Govt entities snub AMTA

AMTA's 2018/2019 annual report says government institutions needed about 4 000 tonnes of produce a year but they sourced only 200 tonnes from the agency.

15 January 2021 | Agriculture

KENYA KAMBOWE

RUNDU



Despite a 2014 cabinet directive for government offices, ministries and agencies to prioritise the Agro-Marketing and Trading Agency (AMTA) when procuring food produce, little is being done to implement it.

AMTA, in its 2018/2019 annual report, said government offices, ministries and agencies procured only 5% of the total produce they needed from AMTA.

This was said at a meeting in Rundu on Tuesday between AMTA managing director Lungameni Lucas and stakeholders from the two Kavango regions.

AMTA's mandate is to manage the Fresh Produce Business Hubs and National Strategic Food Reserve infrastructure.

AMTA says these institutions need about 4 000 tonnes of produce but they sourced only 200 tonnes from the agency, something Lucas said needs to be addressed.

So far only the defence force, prisons, police and the education ministry are procuring their produce from AMTA.

Lucas said some ministries' tenders have not been awarded yet.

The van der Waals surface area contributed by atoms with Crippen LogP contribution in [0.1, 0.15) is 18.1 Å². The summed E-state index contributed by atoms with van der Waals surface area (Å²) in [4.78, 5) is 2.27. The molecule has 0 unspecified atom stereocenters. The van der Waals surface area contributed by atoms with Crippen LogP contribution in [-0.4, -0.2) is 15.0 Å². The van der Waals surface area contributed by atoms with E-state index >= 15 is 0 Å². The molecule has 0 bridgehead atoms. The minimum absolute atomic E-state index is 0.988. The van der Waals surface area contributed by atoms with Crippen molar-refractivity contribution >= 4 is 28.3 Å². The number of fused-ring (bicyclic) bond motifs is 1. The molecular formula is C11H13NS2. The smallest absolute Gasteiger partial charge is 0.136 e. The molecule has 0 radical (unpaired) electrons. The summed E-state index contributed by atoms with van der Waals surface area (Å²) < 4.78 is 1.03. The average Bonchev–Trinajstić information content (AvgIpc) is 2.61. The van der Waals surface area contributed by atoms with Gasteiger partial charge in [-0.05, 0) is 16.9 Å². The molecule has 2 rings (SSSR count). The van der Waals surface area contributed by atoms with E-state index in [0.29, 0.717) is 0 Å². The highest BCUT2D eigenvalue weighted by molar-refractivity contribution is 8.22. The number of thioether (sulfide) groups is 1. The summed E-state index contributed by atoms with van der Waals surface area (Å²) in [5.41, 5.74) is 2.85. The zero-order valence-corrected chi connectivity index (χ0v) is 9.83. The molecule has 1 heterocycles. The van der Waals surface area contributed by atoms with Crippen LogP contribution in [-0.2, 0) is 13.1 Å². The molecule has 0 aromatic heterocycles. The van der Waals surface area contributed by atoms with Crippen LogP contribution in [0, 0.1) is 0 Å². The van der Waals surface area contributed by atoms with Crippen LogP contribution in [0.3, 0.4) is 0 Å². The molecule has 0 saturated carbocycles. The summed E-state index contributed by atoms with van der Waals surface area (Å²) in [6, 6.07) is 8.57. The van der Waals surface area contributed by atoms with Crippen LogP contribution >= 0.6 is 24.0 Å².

He stressed that the cabinet directive is clear and those who cater or supply government institutions with fresh produce should source it locally.

“It is a process to see to it that the directive is really implemented fully, however the institutions did not yet complete the awarding of tenders. There are those caterers who have a good relationship with us and they are not a problem,” Lucas said.

Lucas said during the 2018/2019 financial year Namibia imported fresh produce worth over N$400 million while the produce grown and marketed locally was worth just over N$200 million.



Farmers' concerns

The farmers attending the meeting questioned AMTA's pricing model.

Lucas said producer prices are determined by the Namibia Agronomic Board and not by AMTA.

Farmers have been reluctant to sell their produce to AMTA because they are unhappy with the prices paid.

They argue that their input costs are high and they cannot sell at a loss. Lungameni assured the farmers that AMTA was aware of their concerns and was trying to address the issue.

At yesterday's meeting AMTA also introduced the new contracts that will be entered into with suppliers.

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